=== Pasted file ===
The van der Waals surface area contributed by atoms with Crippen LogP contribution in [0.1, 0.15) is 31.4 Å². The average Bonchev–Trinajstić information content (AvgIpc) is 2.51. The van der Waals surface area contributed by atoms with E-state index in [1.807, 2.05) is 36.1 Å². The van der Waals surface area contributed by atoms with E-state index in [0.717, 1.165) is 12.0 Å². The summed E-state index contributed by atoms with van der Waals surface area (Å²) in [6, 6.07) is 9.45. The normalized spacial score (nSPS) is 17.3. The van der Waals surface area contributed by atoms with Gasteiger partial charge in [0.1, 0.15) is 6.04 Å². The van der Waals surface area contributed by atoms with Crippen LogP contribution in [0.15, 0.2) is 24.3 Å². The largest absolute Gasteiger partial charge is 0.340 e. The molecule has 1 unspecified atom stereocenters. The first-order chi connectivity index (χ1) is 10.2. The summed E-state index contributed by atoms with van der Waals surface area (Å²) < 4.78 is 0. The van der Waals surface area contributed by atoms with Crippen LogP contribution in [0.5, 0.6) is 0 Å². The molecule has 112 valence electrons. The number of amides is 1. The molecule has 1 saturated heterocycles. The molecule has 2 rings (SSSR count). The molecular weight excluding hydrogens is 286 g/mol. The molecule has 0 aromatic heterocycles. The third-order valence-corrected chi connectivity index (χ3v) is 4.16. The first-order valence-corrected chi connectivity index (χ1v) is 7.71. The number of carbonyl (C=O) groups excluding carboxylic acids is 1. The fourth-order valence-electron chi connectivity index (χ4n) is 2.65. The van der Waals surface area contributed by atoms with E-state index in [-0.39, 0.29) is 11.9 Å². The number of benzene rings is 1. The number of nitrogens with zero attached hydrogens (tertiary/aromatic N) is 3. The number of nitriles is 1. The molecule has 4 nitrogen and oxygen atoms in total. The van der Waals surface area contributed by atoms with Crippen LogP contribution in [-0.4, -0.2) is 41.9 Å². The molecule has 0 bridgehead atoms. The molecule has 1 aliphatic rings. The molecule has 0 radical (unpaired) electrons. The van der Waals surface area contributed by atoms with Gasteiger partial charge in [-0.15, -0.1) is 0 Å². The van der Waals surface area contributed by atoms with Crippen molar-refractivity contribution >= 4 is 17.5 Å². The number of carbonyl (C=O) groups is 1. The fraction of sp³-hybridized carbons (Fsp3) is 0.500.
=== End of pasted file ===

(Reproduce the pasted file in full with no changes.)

The van der Waals surface area contributed by atoms with Crippen LogP contribution in [0.1, 0.15) is 31.4 Å². The average Bonchev–Trinajstić information content (AvgIpc) is 2.51. The van der Waals surface area contributed by atoms with E-state index in [1.807, 2.05) is 36.1 Å². The van der Waals surface area contributed by atoms with E-state index in [0.717, 1.165) is 12.0 Å². The summed E-state index contributed by atoms with van der Waals surface area (Å²) in [6, 6.07) is 9.45. The normalized spacial score (nSPS) is 17.3. The van der Waals surface area contributed by atoms with Gasteiger partial charge in [0.1, 0.15) is 6.04 Å². The van der Waals surface area contributed by atoms with Crippen LogP contribution in [0.15, 0.2) is 24.3 Å². The largest absolute Gasteiger partial charge is 0.340 e. The molecule has 1 unspecified atom stereocenters. The first-order chi connectivity index (χ1) is 10.2. The summed E-state index contributed by atoms with van der Waals surface area (Å²) < 4.78 is 0. The van der Waals surface area contributed by atoms with Crippen LogP contribution in [0.5, 0.6) is 0 Å². The molecule has 112 valence electrons. The number of amides is 1. The molecule has 1 saturated heterocycles. The molecule has 2 rings (SSSR count). The molecular weight excluding hydrogens is 286 g/mol. The molecule has 0 aromatic heterocycles. The third-order valence-corrected chi connectivity index (χ3v) is 4.16. The first-order valence-corrected chi connectivity index (χ1v) is 7.71. The number of carbonyl (C=O) groups excluding carboxylic acids is 1. The fourth-order valence-electron chi connectivity index (χ4n) is 2.65. The van der Waals surface area contributed by atoms with E-state index in [-0.39, 0.29) is 11.9 Å². The number of benzene rings is 1. The number of nitrogens with zero attached hydrogens (tertiary/aromatic N) is 3. The number of nitriles is 1. The molecule has 4 nitrogen and oxygen atoms in total. The van der Waals surface area contributed by atoms with Crippen LogP contribution in [-0.4, -0.2) is 41.9 Å². The molecule has 0 bridgehead atoms. The molecule has 1 aliphatic rings. The molecule has 0 radical (unpaired) electrons. The van der Waals surface area contributed by atoms with Gasteiger partial charge in [-0.15, -0.1) is 0 Å². The van der Waals surface area contributed by atoms with Crippen molar-refractivity contribution >= 4 is 17.5 Å². The number of carbonyl (C=O) groups is 1. The fraction of sp³-hybridized carbons (Fsp3) is 0.500.